Irradiation with UV light, especially UVB, causes epidermal damage via the induction of apoptosis, inflammatory responses, and DNA damage. Various stressors, including UV light, induce heat shock proteins (HSPs) and the induction, particularly that of HSP70, provides cellular resistance to such stressors. The anti-inflammatory activity of HSP70, such as its inhibition of nuclear factor kappa B (NF-κB), was recently revealed. These in vitro results suggest that HSP70 protects against UVB-induced epidermal damage. Here we tested this idea by using transgenic mice expressing HSP70 and cultured keratinocytes. Irradiation of wild-type mice with UVB caused epidermal damage such as induction of apoptosis, which was suppressed in transgenic mice expressing HSP70. UVB-induced apoptosis in cultured keratinocytes was suppressed by overexpression of HSP70. Irradiation of wild-type mice with UVB decreased the cutaneous level of IκB-α (an inhibitor of NF-κB) and increased the infiltration of leukocytes and levels of pro-inflammatory cytokines and chemokines in the epidermis. These inflammatory responses were suppressed in transgenic mice expressing HSP70. In vitro, the overexpression of HSP70 suppressed the expression of pro-inflammatory cytokines and chemokines and increased the level of IκB-α in keratinocytes irradiated with UVB. UVB induced an increase in cutaneous levels of cyclobutane pyrimidine dimers and 8-hydroxy-2′-deoxyguanosine, both of which were suppressed in transgenic mice expressing HSP70. This study provides genetic evidence that HSP70 protects the epidermis from UVB-induced radiation damage. The findings here also suggest that the protective action of HSP70 is mediated by anti-apoptotic, anti-inflammatory, and anti-DNA damage effects. © 2010 by The American Society for Biochemistry and Molecular Biology, Inc.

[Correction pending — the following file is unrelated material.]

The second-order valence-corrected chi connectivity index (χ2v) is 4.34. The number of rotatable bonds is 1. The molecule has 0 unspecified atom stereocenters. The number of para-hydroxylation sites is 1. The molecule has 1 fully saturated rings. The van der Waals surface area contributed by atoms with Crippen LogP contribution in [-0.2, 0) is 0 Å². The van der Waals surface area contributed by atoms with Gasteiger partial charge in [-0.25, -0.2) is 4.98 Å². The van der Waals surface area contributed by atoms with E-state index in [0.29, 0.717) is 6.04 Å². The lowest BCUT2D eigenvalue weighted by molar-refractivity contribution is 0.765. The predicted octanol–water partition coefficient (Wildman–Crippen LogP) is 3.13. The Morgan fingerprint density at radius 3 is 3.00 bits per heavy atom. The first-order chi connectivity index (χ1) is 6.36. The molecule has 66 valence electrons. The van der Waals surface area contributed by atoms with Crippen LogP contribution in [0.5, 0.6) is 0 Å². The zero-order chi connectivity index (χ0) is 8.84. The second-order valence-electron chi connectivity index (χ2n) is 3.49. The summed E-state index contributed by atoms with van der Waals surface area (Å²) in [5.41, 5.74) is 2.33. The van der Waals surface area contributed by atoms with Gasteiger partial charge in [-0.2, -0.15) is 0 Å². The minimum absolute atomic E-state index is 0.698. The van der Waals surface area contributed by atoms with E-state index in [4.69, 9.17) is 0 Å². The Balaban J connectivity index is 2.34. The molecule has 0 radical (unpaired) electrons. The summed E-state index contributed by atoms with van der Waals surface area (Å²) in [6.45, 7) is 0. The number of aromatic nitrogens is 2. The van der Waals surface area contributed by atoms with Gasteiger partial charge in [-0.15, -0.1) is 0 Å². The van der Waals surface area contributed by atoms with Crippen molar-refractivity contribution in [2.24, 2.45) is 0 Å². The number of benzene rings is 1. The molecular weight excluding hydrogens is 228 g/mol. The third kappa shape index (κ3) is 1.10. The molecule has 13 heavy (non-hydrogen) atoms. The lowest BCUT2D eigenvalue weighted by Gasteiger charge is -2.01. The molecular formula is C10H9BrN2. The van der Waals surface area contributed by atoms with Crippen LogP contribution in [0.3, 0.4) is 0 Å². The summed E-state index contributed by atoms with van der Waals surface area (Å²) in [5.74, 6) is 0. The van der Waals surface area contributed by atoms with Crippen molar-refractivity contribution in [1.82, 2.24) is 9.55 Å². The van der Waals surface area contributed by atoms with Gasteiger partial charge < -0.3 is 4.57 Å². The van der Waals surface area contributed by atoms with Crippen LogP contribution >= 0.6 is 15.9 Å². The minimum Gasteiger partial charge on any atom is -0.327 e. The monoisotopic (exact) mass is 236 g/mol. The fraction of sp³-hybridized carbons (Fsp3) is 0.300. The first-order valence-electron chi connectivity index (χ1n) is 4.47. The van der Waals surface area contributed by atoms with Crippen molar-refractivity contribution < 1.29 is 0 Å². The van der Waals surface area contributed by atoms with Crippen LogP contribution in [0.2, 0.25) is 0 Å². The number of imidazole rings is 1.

Hoshino T.,Kumamoto University | Matsuda M.,Kumamoto University | Yamashita Y.,Kumamoto University | Takehara M.,Kumamoto University | And 8 more authors.
Journal of Biological Chemistry | Year: 2010

Skin hyperpigmentation disorders due to abnormal melanin production induced by ultraviolet (UV) irradiation are both a clinical and cosmetic problem. UV irradiation stimulates melanin production in melanocytes by increasing intracellular cAMP. Expression of heat shock proteins (HSPs), especially HSP70, is induced by various stressors, including UV irradiation, to provide cellular resistance to such stressors. In this study we examined the effect of expression of HSP70 on melanin production both in vitro and in vivo. 3-Isobutyl-1- methylxanthine (IBMX), a cAMP-elevating agent, stimulated melanin production in cultured mouse melanoma cells, and this stimulation was suppressed in cells overexpressing HSP70. IBMX-dependent transcriptional activation of the tyrosinase gene was also suppressed in HSP70-overexpressing cells. Expression of microphthalmia-associated transcription factor (MITF), which positively regulates transcription of the tyrosinase gene, was up-regulated by IBMX; however, this up-regulation was not suppressed in HSP70-overexpressing cells. On the other hand, immunoprecipitation and immunostaining analyses revealed a physical interaction between and co-localization of MITF and HSP70, respectively. Furthermore, the transcription of tyrosinase gene in nuclear extract was inhibited by HSP70. In vivo, UV irradiation of wild-type mice increased the amount of melanin in the basal layer of the epidermis, and this increase was suppressed in transgenic mice expressing HSP70. This study provides the first evidence of an inhibitory effect of HSP70 on melanin production both in vitro and in vivo. This effect seems to be mediated by modulation of MITF activity through a direct interaction between HSP70 and MITF. © 2010 by The American Society for Biochemistry and Molecular Biology, Inc.